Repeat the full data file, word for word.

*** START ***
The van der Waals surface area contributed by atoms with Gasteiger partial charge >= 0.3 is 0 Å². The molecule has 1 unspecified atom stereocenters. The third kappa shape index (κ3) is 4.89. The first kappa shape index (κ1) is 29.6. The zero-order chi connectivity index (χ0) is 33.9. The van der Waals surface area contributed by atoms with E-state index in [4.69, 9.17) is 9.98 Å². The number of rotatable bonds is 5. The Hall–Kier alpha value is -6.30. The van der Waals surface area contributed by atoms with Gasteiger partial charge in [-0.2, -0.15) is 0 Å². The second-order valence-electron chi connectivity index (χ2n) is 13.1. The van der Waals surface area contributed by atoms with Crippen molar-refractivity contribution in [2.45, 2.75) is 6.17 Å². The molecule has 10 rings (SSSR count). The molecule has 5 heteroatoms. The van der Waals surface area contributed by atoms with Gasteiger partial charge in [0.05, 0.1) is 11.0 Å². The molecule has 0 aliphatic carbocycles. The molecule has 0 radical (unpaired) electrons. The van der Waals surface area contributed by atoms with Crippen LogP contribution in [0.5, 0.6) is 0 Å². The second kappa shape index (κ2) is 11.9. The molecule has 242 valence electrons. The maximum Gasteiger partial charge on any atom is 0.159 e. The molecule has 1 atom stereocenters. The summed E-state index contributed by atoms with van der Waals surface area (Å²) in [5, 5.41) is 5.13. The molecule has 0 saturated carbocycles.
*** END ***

The van der Waals surface area contributed by atoms with Gasteiger partial charge >= 0.3 is 0 Å². The molecule has 1 unspecified atom stereocenters. The third kappa shape index (κ3) is 4.89. The first kappa shape index (κ1) is 29.6. The zero-order chi connectivity index (χ0) is 33.9. The van der Waals surface area contributed by atoms with E-state index in [4.69, 9.17) is 9.98 Å². The number of rotatable bonds is 5. The Hall–Kier alpha value is -6.30. The van der Waals surface area contributed by atoms with Gasteiger partial charge in [-0.2, -0.15) is 0 Å². The second-order valence-electron chi connectivity index (χ2n) is 13.1. The van der Waals surface area contributed by atoms with Crippen molar-refractivity contribution in [2.45, 2.75) is 6.17 Å². The molecule has 10 rings (SSSR count). The molecule has 5 heteroatoms. The van der Waals surface area contributed by atoms with Gasteiger partial charge in [0.05, 0.1) is 11.0 Å². The molecule has 0 aliphatic carbocycles. The molecule has 0 radical (unpaired) electrons. The van der Waals surface area contributed by atoms with Crippen LogP contribution in [0.5, 0.6) is 0 Å². The second kappa shape index (κ2) is 11.9. The molecule has 242 valence electrons. The maximum Gasteiger partial charge on any atom is 0.159 e. The molecule has 1 atom stereocenters. The summed E-state index contributed by atoms with van der Waals surface area (Å²) in [5, 5.41) is 5.13. The molecule has 0 saturated carbocycles.